When you take a step back to realise how you may react rather than go into the office in a bad mood, this can positively affect you and the people around you. You can’t change an event that has already happened. Think about how you need to act with the people around you. It’s not productive to go into the office in a bad mood and say bad things or say things that aren’t related to the employees. You may even make the situation even worse. We highly recommend you revisit the development areas in your report every couple of months and look at how you may react to stress or pressure situations to decide if or what modifications to our behaviour we can improve to improve our outcomes. Sometimes we may be under a bit of stress or pressure, and we decide we’re not going to adjust our behaviour. That’s fine also but know there are some consequences to your negative behaviour. 

The last thing is to think before we act, especially when around people that are important to us. Our co-workers, family members, and colleagues with whom you are the most comfortable are usually those who take the brunt of our lows. We are at our worst and best with people we know and love. If you frequently find yourself feeling frazzled and overwhelmed, it’s time to take action and bring your nervous system back into balance. You can protect yourself and improve how you think and feel by learning how to alleviate stress. In our first example, a significant cause of stress for an individual was losing their freedom. To mitigate this cause of stress, the manager or team members could give them more room to solve problems independently. The stress release job templates can help you learn some practical tips for alleviating stress based on DISC styles. 

DISC Profile Types Under Stress

D DISC Style 

The D styles want to be in charge of their destiny. They make their own choices, and they want to be in control. They experience stress when their freedom is taken away from them. When they lose control and cannot make decisions, they become too aggressive or blunt. They have the ‘too’ effect meaning they say things that may be hurtful. I’m sure we all have worked with a high D style under stress, and we know they say things they don’t mean. It feels good for them at the moment to release the tension by making a blunt comment, but they do not often think about how it’s going to motivate that employee in the long run. They’re not going to be motivated. They’re going to be under stress, and they take the stress to their co-workers, and productivity will decrease. It would help if you remembered the long term goal will hurt the most from a short outburst. 

To combat this, think before you act. Count to 10 to alleviate stress, stop focusing on the short term goals and look at the long term goals and what you are trying to achieve. D styles can be very vocal, loud and abrupt. They will blow their top, and they are not in control. When they have an outburst, it’s over for a D style. They’ve temporarily released the stress, but the damage is done as it will take a lot longer for employees to recover from the D’s explosion.

I DISC Style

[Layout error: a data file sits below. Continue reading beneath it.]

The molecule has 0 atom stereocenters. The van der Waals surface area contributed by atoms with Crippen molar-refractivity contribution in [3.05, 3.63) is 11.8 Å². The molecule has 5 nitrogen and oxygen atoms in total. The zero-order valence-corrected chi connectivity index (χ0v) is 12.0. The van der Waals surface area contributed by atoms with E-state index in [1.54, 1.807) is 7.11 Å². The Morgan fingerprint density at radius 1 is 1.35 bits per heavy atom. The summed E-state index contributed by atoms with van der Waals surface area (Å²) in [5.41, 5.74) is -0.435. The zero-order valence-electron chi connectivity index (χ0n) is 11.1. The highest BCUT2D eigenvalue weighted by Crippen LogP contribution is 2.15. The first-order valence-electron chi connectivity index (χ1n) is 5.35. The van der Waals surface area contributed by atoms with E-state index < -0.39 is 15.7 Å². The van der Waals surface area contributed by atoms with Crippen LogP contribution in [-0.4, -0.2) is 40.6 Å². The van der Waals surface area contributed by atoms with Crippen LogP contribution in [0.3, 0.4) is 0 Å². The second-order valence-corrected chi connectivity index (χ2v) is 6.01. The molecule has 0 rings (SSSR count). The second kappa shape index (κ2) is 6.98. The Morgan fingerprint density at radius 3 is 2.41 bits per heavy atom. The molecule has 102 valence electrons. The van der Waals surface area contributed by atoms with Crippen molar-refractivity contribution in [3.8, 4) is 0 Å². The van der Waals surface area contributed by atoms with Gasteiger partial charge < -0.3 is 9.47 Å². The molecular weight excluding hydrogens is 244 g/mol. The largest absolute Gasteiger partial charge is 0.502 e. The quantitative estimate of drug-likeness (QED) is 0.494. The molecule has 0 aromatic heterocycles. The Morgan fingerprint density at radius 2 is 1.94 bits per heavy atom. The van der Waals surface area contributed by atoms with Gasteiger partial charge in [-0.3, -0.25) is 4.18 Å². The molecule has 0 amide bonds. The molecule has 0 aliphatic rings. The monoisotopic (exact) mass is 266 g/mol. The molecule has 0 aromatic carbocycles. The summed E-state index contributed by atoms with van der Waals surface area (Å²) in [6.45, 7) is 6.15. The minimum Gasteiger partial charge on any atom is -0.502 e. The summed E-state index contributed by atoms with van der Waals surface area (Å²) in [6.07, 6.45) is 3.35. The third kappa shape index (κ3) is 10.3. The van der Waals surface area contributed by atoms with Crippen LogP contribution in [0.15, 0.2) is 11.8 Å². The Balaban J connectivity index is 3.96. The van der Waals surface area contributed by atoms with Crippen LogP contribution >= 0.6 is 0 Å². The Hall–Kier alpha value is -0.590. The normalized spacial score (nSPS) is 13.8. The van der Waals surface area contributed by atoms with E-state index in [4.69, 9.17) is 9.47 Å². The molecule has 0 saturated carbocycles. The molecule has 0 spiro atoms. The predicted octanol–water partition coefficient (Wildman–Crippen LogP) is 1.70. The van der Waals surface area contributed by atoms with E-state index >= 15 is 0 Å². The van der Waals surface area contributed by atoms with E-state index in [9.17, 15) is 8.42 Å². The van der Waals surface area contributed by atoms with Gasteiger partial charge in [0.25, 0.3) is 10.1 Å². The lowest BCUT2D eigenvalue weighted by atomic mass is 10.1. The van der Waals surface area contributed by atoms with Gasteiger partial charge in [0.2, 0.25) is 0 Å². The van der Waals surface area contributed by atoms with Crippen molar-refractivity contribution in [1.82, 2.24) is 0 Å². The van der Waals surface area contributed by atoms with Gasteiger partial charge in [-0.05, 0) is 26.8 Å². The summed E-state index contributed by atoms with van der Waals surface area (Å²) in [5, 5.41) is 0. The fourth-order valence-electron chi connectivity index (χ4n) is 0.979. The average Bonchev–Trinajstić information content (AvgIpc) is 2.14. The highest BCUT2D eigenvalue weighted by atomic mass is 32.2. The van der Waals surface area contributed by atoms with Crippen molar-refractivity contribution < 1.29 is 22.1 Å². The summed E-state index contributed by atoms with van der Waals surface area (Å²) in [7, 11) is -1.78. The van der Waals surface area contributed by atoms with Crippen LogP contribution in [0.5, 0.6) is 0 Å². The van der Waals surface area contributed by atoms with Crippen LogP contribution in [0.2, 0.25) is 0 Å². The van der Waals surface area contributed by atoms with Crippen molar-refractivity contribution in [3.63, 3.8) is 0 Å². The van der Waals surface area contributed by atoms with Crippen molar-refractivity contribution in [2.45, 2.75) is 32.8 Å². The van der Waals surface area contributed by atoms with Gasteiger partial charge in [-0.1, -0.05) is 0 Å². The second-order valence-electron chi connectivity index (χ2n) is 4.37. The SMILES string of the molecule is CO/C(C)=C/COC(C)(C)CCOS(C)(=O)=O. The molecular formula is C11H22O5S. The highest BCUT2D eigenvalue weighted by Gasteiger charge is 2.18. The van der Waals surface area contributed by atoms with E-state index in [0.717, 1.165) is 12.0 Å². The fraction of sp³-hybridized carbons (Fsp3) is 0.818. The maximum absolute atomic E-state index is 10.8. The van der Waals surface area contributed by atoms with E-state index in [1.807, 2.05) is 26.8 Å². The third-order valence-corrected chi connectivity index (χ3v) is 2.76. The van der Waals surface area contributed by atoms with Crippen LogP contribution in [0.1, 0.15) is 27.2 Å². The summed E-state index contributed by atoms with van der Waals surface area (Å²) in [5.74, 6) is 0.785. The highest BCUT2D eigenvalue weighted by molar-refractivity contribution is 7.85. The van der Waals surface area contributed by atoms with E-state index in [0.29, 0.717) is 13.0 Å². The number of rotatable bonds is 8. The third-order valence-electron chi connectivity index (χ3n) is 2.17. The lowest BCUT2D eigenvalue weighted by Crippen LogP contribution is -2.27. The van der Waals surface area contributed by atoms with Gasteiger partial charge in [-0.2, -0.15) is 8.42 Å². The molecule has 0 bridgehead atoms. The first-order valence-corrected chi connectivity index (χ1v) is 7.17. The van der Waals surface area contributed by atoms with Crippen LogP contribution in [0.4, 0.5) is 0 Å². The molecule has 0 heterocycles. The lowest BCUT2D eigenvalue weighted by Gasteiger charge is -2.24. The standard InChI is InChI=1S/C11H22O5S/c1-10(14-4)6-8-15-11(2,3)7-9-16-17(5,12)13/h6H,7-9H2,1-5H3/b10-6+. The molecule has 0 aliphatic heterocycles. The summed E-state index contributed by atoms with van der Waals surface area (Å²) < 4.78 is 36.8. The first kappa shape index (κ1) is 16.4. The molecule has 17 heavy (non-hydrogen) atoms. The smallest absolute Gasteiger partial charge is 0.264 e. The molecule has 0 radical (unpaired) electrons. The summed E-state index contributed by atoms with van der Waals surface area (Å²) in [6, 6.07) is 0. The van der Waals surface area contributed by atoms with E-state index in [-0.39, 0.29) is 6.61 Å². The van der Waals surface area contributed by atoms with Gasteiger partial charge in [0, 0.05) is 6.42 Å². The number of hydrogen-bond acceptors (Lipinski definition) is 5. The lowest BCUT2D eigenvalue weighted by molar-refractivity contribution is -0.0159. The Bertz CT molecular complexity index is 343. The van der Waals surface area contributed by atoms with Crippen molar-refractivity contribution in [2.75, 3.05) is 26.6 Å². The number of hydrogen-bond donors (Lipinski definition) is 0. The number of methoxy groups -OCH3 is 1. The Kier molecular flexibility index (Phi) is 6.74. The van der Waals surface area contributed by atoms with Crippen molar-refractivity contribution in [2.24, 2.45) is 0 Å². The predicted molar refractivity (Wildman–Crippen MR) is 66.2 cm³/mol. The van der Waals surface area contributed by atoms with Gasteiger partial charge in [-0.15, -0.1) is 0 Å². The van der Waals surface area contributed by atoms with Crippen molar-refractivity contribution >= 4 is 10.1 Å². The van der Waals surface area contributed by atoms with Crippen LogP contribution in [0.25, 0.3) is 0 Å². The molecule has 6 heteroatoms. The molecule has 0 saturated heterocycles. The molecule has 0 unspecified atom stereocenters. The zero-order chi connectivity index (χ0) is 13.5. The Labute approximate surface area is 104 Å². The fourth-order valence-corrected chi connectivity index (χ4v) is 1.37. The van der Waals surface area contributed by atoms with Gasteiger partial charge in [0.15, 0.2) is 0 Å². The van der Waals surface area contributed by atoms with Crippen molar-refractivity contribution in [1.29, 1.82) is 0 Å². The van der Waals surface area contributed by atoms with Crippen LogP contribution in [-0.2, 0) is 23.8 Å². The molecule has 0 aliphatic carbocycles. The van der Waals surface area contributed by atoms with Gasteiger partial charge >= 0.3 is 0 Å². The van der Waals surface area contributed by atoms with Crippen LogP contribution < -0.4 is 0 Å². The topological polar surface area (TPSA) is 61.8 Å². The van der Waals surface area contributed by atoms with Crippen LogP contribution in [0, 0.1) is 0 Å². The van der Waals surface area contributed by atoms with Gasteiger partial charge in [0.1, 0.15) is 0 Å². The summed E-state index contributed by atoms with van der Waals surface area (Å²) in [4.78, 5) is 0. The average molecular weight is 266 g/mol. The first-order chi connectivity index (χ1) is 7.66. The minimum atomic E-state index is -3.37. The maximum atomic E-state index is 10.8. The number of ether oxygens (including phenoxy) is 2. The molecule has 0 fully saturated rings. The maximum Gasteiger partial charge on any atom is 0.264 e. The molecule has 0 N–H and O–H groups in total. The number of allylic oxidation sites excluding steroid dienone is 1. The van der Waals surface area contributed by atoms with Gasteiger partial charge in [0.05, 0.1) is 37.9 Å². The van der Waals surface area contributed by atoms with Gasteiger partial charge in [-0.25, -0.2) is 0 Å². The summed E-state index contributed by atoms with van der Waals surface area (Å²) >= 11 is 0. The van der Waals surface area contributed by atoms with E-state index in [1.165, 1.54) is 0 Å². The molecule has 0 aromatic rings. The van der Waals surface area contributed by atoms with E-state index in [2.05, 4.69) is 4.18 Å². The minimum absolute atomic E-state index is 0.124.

When someone snaps at the I style, they take it very personally. I Styles want to be liked. They want to be popular. So when they are verbally attacked they take it personally. They become really over caring about relationships and seek popularity. They even develop strong opinions, which they will defend blindly and become emotional. Those who are not an I style find it very difficult to understand why they react the way they do. These behaviours may appear that they are not acting rationally and they are not making sense. To alleviate stress, allow them to interact with people, meet people, and reconnect with other relationships. You will then reduce the stress of an I style. 

S DISC Style 

A significant cause of stress for an S style is an unexpected change such as a change in the broader environment, change in the workplace, or moving job roles. Things do happen unexpectedly, and S styles like structure and routine. So, help an S by giving them the support they need in times of change by answering the ‘how’ questions such as “how will we do it” or how it will impact them. When the S style gets the ‘how’ questions answered, they start to feel less stressed. 

C DISC Style

Finally, the C style likes structure, so unstructured situations with no clear instructions, information or even a chaotic environment will cause them stress. Unlike the other task-orientated style, D, who seems to like a little bit of chaos. The C style wants the structure, and when that’s not there, they will become uncomfortable. They need the ‘why’ questions answered, such as ‘why are we doing this?’ Give them some data to run their analysis, run the numbers, and begin to feel less stressed. The C styles under pressure become more withdrawn and introverted. They will seem to disappear. So when you see, or not a see a C style, slowly withdraw, it is a good indication that this person is under pressure or stress and the situation needs to be addressed. 

When pressure mounts up, it becomes too much under stress. How we lose our cool depends on what style we are. For example, the D styles tend to yell and are usually very verbal. We typically lose our with the people we love the most. If you have had a bad day and go to a networking event or a social event, you are generally nice. You put your best foot forward because it’s socially acceptable. But often, when we go home, and someone irritates us, we tend to overreact. We say something to our family members or child, and we react badly. We need to be aware not to take stress or pressure home. Think about how you can apply your best behaviour to the ones who you care about most. If you go home and use your worst behaviour, your day won’t get any better or will the day around you. If you apply your worst behaviour, you will become more stressed, feel guilty about how you reacted, and have to do a little repair work to fix the damage. Ultimately we cannot control or modify other people’s behaviours. We can only change ourselves.

Extended DISC® will help us be more mindful of how we interact with others and our own stress levels. The big takeaway is to be more self-aware and understand what will cause your DISC style stress to give you more control over pressure. If you know your disc style and you’re able to manage it. Be your best behaviour with the people you love most.